Gentlemen:

I write this open letter with a great deal of sadness in my heart, and a great deal of concern for you, my brothers, my Black brothers. I have watched the YouTube videos, read the articles and blogs. I feel like I am having flashbacks to my Vibe magazine days in the mid-1990s when Tupac and Biggie, America’s East Coast and West Coast, engaged in a war of words so fast and furious that it was completely mind-numbing when first Tupac, then Biggie, were killed under still very mysterious circumstances. It did not have to go down that way, but it did. Because too many Black men involved talked at each other instead of with each other.

It hurt me then, as writer for Vibe, to be in the middle of that beef, to have to document it as a journalist while also working behind the scenes to try to squash it, to no avail. I cannot even begin to tell you what it felt like to be outside that Las Vegas hospital after it had just been announced that ‘Pac was gone. Or to be awakened in the early New York City hours, from a hysterical Los Angeles call, telling me Biggie had been murdered. It still does not sit right with my spirit, these many years later.

So here we are, in the second decade of this new century, with new musical superstars and new hiphop heroes. And countless Black males dead across the ‘hoods of America because of anger, rage, and a self-hatred born of a racism turned to our own heads like a loaded Glock.

I get the basics of this dispute between you, Rick Ross, and the Gangster Disciples, I truly do. I am a product of that environment, of a ghetto, and I am a Black man in America. I know that we feel we are hustling every single day of our lives for honor, for respect, for power, for an opportunity to have an opportunity. But what we cannot afford to do, as we hustle and flow, is kill each other. That is called self-destruction of a community, of a people, and that is genocide, plain and simple.

Beyond this there are so many younger Black males who, like me, never had a father figure in their lives, who look to hiphop and the streets for guidance, support, family, love, and any example of manhood they can get. At a time when a record number of Black males are winding up in the prison system, or as casualties of street wars they do not fully understand, the last thing we need to see are Black men as brilliant and talented as all of you engaging in an ugly back and forth on the internet.

Somehow someone in the midst of this has got to say we must be different, we must do different, and we must put an end to this. Let us sit down as men, as brothers, as fathers, as mentors, as role models, as leaders, as bosses of our lives, and talk this through. Agree to disagree if you have to, but do it from a position of love for each other, for us as a people, not from the platform of hate and revenge. And use that same energy it took to create the many YouTube clips and put out videos showing that Black men can talk without resorting to violence, that we can come together in unity and peace, that we care more about our community and our people than any beefs, be they real or imagined.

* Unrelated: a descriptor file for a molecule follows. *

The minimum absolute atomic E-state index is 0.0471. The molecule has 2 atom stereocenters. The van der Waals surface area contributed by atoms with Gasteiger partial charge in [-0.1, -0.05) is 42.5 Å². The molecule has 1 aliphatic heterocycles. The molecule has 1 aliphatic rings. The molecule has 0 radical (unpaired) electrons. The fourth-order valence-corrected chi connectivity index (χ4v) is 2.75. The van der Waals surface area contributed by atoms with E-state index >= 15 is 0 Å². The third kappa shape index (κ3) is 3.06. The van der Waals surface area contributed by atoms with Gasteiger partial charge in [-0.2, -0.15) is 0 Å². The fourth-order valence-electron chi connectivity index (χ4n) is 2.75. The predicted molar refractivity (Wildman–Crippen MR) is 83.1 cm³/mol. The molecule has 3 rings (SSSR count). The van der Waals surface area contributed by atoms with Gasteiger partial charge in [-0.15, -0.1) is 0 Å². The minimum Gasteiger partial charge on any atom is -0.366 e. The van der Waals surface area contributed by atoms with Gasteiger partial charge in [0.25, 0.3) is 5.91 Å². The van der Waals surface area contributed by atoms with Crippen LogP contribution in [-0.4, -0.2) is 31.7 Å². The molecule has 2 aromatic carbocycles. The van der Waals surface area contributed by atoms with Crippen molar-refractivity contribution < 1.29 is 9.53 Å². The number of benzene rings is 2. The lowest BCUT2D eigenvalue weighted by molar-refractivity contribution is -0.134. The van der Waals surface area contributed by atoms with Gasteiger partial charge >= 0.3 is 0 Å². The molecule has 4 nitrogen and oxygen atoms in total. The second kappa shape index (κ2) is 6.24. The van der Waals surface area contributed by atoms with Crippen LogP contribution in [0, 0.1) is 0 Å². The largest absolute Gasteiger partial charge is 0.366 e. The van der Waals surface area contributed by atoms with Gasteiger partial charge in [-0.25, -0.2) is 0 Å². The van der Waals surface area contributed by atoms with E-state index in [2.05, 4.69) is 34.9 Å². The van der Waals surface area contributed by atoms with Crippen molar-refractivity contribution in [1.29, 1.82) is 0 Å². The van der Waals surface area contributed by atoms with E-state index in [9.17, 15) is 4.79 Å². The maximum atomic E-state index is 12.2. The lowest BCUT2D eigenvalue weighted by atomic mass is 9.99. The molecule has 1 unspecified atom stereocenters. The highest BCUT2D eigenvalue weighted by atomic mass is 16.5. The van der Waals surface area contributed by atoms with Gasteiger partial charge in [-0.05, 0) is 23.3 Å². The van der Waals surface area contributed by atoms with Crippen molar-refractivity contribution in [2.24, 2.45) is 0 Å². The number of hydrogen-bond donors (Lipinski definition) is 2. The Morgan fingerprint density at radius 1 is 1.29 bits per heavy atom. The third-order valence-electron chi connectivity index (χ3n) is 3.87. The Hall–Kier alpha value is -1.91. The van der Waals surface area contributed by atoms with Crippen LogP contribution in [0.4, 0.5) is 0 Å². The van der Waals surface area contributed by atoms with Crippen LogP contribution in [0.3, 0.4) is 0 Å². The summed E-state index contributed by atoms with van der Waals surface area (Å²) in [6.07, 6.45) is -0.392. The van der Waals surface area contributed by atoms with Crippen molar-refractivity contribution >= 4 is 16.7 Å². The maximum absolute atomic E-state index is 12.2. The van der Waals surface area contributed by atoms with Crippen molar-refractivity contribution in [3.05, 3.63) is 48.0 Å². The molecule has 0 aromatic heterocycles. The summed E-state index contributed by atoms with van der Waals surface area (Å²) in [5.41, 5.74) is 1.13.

I am not here to take sides, because I am on the side of the entire community. What I am here to do, as a leader, as an activist, as a writer, as a hiphop head for life, is say please reach out to me, both sides, or to someone you can trust, to referee this very necessary discussion. And let it be behind closed doors, without the media, without cameras. And do this because you overstand, as Black men, that you come from a long line of superheroes with names like King Tut, Cinque, Toussaint L 'Ouverture, Benjamin Banneker, Frederick Douglass, Booker T. Washington, W.E.B. DuBois, Marcus Garvey, Malcolm X, Harry Belafonte, Thurgood Marshall, Martin Luther King, Jr., Huey Newton, George Jackson, Bob Marley, right on up to President Barack Obama.

We curse that legacy and that history, and we spit on the graves of those great Black men when we make peace with mediocrity and resort to fighting each other, on the streets, in videos, on YouTube. We become, in fact, the niggas we love to hate, and the niggas some would like us to be, forever.

I know we are better than that, and I know we are greater than that, brothers. Let us cease to be the public entertainment and spectacle for other people once and for all. Let us instead aspire to the greatness, the genius, the sense of reason and purpose that has been in us right from the beginning of time. For the sake of ourselves. And for the sake of those Black males whose eyes are watching God, and watching all of you, too.

Respectfully,

Kevin Powell